Keep those work­ers happy

The Advertiser - Careers - - Advice -

MAN­AGERS and em­ploy­ers need to give their work­force train­ing and feed­back to help in­spire them.

Work­place per­for­mance ex­pert Tony Wil­son be­lieves it is be­com­ing harder for work­ers to keep up their mo­ti­va­tion, par­tic­u­larly be­cause they no longer work for one or­gan­i­sa­tion for life.

‘‘ Em­ploy­ees are slower to com­mit to the over­all good of the com­pany and buy into or­gan­i­sa­tional goals,’’ he says.

‘‘ While most peo­ple are still some­what mo­ti­vated by this, they also need to know that they are go­ing to be looked af­ter and that they can achieve their own goals within the or­gan­i­sa­tion – whether that means climb­ing the cor­po­rate lad­der, mak­ing more money or achiev­ing work/life bal­ance.’’

Wil­son adds that the down­fall of com­pany lead­ers is not to truly un­der­stand their peo­ple as in­di­vid­u­als. ‘‘ They need to strike a del­i­cate bal­ance be­tween find­ing things that mo­ti­vate the team as a whole and also find­ing in­di­vid­ual driv­ers to help peo­ple per­form at their best,’’ he says.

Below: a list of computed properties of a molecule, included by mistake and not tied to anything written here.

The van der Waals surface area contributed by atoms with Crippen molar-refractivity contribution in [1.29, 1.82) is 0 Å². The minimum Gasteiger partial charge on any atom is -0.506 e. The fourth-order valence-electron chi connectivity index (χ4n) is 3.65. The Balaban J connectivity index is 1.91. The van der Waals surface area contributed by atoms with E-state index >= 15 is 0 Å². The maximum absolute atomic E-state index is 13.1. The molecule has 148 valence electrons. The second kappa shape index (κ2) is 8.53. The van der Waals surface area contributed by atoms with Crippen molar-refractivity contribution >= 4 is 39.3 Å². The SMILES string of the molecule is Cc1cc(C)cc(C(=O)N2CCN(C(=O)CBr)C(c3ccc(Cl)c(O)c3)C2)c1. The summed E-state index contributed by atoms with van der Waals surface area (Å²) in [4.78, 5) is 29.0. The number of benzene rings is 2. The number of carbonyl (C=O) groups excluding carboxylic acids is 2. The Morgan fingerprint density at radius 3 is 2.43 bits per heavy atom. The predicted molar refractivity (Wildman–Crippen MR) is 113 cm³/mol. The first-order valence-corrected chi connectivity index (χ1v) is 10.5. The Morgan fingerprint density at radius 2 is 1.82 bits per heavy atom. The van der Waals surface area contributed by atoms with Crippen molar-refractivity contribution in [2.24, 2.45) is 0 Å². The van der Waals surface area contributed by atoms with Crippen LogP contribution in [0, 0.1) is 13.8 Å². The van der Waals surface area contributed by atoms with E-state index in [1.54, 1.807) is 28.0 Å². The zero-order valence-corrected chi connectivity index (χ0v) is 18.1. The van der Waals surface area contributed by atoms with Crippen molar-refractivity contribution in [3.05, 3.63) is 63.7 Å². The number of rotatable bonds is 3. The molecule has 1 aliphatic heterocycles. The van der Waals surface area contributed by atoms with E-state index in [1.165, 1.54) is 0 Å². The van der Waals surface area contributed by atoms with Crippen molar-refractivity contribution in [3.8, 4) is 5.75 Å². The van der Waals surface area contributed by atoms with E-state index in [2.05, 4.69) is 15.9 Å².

Wil­son be­lieves work­ers are nat­u­rally re­assess­ing their pri­or­i­ties at the be­gin­ning of each year and it is likely em­ploy­ees feel­ing unin­spired al­ready are plan­ning their exit.

‘‘ Given that we are primed to come out of a slow econ­omy and the labour mar­ket might start to look more at­trac­tive, it points to a mo­ti­va­tion for peo­ple to start search­ing for a new work­place,’’ he says.

– Gianni Bor­relli

BE­ING IN CHARGE: Man­agers should treat their work­ers as in­di­vid­u­als.

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